To some students, professors are mysterious and intimidating creatures who spend all hours of the night lurking in classrooms.
As it turns out, professors are humans, with lives and knowledge that can be excitingly beneficial, and there are countless benefits to having rapport with professors. Students can have access to professors’ valuable insight, but effort is required.
Brittany Hammontree, a senior biology major from Pahrump, Nev., has mastered the art of building rapport with professors. When initially meeting a professor, she works to discover what kind of person he or she is and demands each professor know her name.
“You can’t be intimidated by your professors, and you can’t approach every professor the same way,” Hammontree said. “You have to get an idea of what type of personality they have and then play on that.”
Communication is vital in any relationship, and the student-professor relationship is no different. The key is to communicate effectively and make sure you are your genuine self, Hammontree said.
Rebecca DiVerniero, an assistant communication professor, said she appreciates when students listen, respond and have a sense of humor.
“Part of the reason I love working here is because the students are very outgoing and welcoming,” DiVerniero said. “I like when students can give and take a joke. Some students are very sarcastic, which I love.”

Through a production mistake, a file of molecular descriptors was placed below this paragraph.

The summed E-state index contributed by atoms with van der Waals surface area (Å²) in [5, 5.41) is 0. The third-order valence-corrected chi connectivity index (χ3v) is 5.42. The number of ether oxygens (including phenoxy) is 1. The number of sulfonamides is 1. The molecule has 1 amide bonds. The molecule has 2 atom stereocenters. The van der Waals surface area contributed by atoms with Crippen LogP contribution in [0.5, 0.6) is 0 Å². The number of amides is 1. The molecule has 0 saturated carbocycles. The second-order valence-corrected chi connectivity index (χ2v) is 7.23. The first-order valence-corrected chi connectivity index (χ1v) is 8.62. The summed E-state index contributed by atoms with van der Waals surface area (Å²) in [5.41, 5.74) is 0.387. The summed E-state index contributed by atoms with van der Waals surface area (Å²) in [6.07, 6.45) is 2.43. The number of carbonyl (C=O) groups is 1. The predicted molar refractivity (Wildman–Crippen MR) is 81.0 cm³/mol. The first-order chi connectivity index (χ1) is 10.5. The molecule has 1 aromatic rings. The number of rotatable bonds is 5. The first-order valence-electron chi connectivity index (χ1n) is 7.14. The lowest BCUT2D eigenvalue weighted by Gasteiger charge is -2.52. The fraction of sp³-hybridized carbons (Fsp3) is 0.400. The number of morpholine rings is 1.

A sense of humor can be fun as long as it is used in the correct time and place, said Brook Call, an adjunct business instructor.
“I like students who are fun and pleasant,” Call said. “Students with great moods are just great to be around.”
Respect is necessary when trying to make nice with professors. Nodding off in class is disrespectful and will not help you attain a good rapport, said Skyler Fuller, a junior business major from Riverton.
Fuller shows his respect to professors by physically engaging in class.
“I always try to sit close to the front of the class and make eye contact to show that I’m listening,” Fuller said.
Professors respond positively when students take accountability for achievements and mistakes. Hammontree said it’s important for students to take ownership of a bad grade, but always talk to your professors about your concerns and find out ways to improve.
Professors are valuable resources, but they are also real, living, breathing people who students should not only learn from, but should also learn about.
“Insist that all your professors know who you are, because you never know what you can learn from them or when they could help you out,” Hammontree said.